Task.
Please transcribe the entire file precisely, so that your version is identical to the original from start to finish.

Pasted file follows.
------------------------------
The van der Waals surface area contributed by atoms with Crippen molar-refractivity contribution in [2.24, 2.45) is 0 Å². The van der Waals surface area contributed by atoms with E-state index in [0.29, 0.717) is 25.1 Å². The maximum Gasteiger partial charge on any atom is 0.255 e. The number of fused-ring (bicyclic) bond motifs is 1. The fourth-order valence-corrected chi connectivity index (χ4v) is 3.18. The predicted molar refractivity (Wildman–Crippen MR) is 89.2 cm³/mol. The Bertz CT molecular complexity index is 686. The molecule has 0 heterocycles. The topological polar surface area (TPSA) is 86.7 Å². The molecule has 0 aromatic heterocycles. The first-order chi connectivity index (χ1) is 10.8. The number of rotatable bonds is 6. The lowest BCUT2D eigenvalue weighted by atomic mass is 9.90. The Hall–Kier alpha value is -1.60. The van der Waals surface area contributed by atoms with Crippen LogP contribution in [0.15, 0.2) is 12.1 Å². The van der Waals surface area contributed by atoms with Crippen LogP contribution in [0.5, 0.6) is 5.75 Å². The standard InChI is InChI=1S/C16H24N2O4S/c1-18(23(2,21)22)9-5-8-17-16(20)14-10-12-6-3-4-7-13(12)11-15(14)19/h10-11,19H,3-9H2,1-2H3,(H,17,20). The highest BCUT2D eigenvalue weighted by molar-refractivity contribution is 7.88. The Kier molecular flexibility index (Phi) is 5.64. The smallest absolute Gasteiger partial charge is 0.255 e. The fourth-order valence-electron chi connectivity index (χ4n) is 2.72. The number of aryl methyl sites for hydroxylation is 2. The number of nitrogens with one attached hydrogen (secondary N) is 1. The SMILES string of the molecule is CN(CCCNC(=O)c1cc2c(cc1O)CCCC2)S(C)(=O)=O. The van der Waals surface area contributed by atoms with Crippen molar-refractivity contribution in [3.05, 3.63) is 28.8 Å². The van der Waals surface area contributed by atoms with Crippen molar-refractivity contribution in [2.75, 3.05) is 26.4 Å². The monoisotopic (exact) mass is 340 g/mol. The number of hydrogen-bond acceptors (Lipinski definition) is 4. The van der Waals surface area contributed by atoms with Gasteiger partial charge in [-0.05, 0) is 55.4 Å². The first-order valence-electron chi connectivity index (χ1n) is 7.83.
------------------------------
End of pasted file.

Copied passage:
The van der Waals surface area contributed by atoms with Crippen molar-refractivity contribution in [2.24, 2.45) is 0 Å². The van der Waals surface area contributed by atoms with E-state index in [0.29, 0.717) is 25.1 Å². The maximum Gasteiger partial charge on any atom is 0.255 e. The number of fused-ring (bicyclic) bond motifs is 1. The fourth-order valence-corrected chi connectivity index (χ4v) is 3.18. The predicted molar refractivity (Wildman–Crippen MR) is 89.2 cm³/mol. The Bertz CT molecular complexity index is 686. The molecule has 0 heterocycles. The topological polar surface area (TPSA) is 86.7 Å². The molecule has 0 aromatic heterocycles. The first-order chi connectivity index (χ1) is 10.8. The number of rotatable bonds is 6. The lowest BCUT2D eigenvalue weighted by atomic mass is 9.90. The Hall–Kier alpha value is -1.60. The van der Waals surface area contributed by atoms with Crippen LogP contribution in [0.15, 0.2) is 12.1 Å². The van der Waals surface area contributed by atoms with Crippen LogP contribution in [0.5, 0.6) is 5.75 Å². The standard InChI is InChI=1S/C16H24N2O4S/c1-18(23(2,21)22)9-5-8-17-16(20)14-10-12-6-3-4-7-13(12)11-15(14)19/h10-11,19H,3-9H2,1-2H3,(H,17,20). The highest BCUT2D eigenvalue weighted by molar-refractivity contribution is 7.88. The Kier molecular flexibility index (Phi) is 5.64. The smallest absolute Gasteiger partial charge is 0.255 e. The fourth-order valence-electron chi connectivity index (χ4n) is 2.72. The number of aryl methyl sites for hydroxylation is 2. The number of nitrogens with one attached hydrogen (secondary N) is 1. The SMILES string of the molecule is CN(CCCNC(=O)c1cc2c(cc1O)CCCC2)S(C)(=O)=O. The van der Waals surface area contributed by atoms with Crippen molar-refractivity contribution in [3.05, 3.63) is 28.8 Å². The van der Waals surface area contributed by atoms with Crippen molar-refractivity contribution in [2.75, 3.05) is 26.4 Å². The monoisotopic (exact) mass is 340 g/mol. The number of hydrogen-bond acceptors (Lipinski definition) is 4. The van der Waals surface area contributed by atoms with Gasteiger partial charge in [-0.05, 0) is 55.4 Å². The first-order valence-electron chi connectivity index (χ1n) is 7.83.